Between civility and political barbarism

At a time when Punjab’s Akali-BJP government finds itself in the dock due to its non-governance, the Congress legislators’ unruly actions in the House turned the party from being an accuser into an accused.

The bedlam indulged in by the Congress members followed the Congress Legislature Party leader Sunil Jakhar’s bringing the Dalit girl, the victim of the thrashing by Tarn Taran policemen and her father, into the CLP office located in the Assembly complex without passes which ‘were not issued despite my having completed all formalities.’

Jakhar protested against the plainclothes policemen, claimed to be the members of Assembly’s watch and ward staff, for ‘raiding’ the CLP office for removing the ‘illegal entrants’. They were manhandled by some Congress MLAs who later protested in the House, which caused a pandemonium. The episode resulted in the suspension of nine party MLAs. All the Congress members walked out of the House declaring they would not end their boycott till the suspension of the nine members was revoked.

Although the actions of the Congress MLAs were inexcusable (Jakhar later owned the responsibility saying these should not have taken place), yet what happened is not a rare happening. Such actions have become common in the country’s Legislatures. In support of their demands, the members rush to the well of the House, resort to physical brawls, throw missiles, break furniture and even pull out microphones. However, what invited condemnation of the Congress MLAs’ actions in the Punjab Assembly was their mounting the Speaker’s podium and one of them even occupying the Speaker’s chair.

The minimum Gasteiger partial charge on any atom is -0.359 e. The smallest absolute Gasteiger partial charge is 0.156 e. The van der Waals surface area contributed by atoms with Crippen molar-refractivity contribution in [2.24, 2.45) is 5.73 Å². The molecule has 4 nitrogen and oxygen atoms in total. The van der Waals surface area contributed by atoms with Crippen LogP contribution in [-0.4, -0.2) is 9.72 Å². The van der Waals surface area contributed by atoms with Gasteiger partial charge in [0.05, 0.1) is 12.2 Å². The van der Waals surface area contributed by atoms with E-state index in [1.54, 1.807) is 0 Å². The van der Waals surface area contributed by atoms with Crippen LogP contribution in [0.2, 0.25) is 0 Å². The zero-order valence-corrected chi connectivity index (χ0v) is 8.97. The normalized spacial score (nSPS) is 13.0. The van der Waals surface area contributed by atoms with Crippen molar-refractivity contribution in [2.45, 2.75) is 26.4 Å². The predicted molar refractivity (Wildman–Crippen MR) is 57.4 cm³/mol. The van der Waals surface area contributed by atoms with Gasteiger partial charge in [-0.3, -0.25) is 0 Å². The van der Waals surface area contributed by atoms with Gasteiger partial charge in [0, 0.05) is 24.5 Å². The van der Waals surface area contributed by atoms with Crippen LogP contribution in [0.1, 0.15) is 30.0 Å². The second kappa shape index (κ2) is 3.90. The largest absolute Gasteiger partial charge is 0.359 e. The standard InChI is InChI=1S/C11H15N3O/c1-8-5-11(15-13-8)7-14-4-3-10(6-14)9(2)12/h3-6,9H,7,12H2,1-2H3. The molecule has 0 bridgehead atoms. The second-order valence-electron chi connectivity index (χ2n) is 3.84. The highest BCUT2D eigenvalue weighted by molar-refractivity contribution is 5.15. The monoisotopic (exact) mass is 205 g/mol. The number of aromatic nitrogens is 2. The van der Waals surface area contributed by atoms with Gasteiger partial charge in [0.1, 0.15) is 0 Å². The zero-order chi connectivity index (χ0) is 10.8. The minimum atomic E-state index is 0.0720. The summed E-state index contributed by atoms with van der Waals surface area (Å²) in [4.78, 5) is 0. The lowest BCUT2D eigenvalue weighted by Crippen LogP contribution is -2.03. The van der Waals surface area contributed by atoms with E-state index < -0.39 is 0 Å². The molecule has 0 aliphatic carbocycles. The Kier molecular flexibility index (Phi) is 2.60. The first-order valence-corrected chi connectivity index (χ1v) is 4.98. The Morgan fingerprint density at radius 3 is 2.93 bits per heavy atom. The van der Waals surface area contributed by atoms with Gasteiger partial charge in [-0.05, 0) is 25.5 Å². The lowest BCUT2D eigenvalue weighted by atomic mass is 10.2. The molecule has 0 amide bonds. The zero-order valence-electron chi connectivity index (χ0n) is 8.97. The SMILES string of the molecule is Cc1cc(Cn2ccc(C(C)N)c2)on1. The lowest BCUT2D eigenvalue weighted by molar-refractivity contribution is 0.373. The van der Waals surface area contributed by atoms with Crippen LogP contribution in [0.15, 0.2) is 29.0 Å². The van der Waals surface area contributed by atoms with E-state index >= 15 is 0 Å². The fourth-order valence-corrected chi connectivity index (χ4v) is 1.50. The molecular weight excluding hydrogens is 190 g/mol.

The last week’s incident was not unprecedented. The Punjab Assembly had atleast twice witnessed similar incidents in the past. Once, when the Akali rebel Lachhman Singh Gill was chief minister (25 November 1967 to 23 August 1968), some Akali members had climbed to the Speaker’s podium and gheraoed him. In the second incident in which chief minister Parkash Singh was also involved happened in June 1986 when Surjit Singh Barnala was chief minister (29 September,1985 to 11 June 1987). A group of Akali Dal MLAs led by Mr. Badal had dragged Speaker Surjit Singh Minhas, also a SAD member, from the chair and in the melee his turban also had fallen off. The din in the house occurred after the Badal group MLAs parted ways with the SAD led by Barnala.

The last week’s developments have turned the focus, even if temporarily, away from the Akali-BJP government’s failures on the governance and performance fronts. But it is not going to take long for such lapses to start haunting the ruling leadership. The question arises if the dominant ruling Akali leadership can start performing and end its non-governance? Signs of anti-incumbency sentiment are already gaining ground here.
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